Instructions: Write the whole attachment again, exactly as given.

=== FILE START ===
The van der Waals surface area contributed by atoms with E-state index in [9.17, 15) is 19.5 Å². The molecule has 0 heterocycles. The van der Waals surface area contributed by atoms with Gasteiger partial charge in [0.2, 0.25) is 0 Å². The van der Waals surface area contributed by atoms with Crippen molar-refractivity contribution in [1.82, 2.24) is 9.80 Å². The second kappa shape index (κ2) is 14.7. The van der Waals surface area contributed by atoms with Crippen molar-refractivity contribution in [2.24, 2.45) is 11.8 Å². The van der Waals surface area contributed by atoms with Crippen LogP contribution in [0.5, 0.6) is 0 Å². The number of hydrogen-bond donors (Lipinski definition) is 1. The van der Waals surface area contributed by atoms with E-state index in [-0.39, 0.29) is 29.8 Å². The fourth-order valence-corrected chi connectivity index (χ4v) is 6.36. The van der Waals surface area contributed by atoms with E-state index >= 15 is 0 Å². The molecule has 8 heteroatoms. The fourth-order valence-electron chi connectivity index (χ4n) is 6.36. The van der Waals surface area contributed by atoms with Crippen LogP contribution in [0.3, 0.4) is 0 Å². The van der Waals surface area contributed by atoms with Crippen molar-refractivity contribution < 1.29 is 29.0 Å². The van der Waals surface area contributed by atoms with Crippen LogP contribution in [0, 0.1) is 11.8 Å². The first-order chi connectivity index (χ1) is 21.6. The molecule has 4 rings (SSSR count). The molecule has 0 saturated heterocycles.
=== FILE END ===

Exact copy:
The van der Waals surface area contributed by atoms with E-state index in [9.17, 15) is 19.5 Å². The molecule has 0 heterocycles. The van der Waals surface area contributed by atoms with Gasteiger partial charge in [0.2, 0.25) is 0 Å². The van der Waals surface area contributed by atoms with Crippen molar-refractivity contribution in [1.82, 2.24) is 9.80 Å². The second kappa shape index (κ2) is 14.7. The van der Waals surface area contributed by atoms with Crippen molar-refractivity contribution in [2.24, 2.45) is 11.8 Å². The van der Waals surface area contributed by atoms with Crippen LogP contribution in [0.5, 0.6) is 0 Å². The number of hydrogen-bond donors (Lipinski definition) is 1. The van der Waals surface area contributed by atoms with E-state index in [-0.39, 0.29) is 29.8 Å². The fourth-order valence-corrected chi connectivity index (χ4v) is 6.36. The van der Waals surface area contributed by atoms with E-state index >= 15 is 0 Å². The molecule has 8 heteroatoms. The fourth-order valence-electron chi connectivity index (χ4n) is 6.36. The van der Waals surface area contributed by atoms with Crippen LogP contribution in [0.3, 0.4) is 0 Å². The van der Waals surface area contributed by atoms with Crippen molar-refractivity contribution < 1.29 is 29.0 Å². The van der Waals surface area contributed by atoms with Crippen LogP contribution in [0, 0.1) is 11.8 Å². The first-order chi connectivity index (χ1) is 21.6. The molecule has 4 rings (SSSR count). The molecule has 0 saturated heterocycles.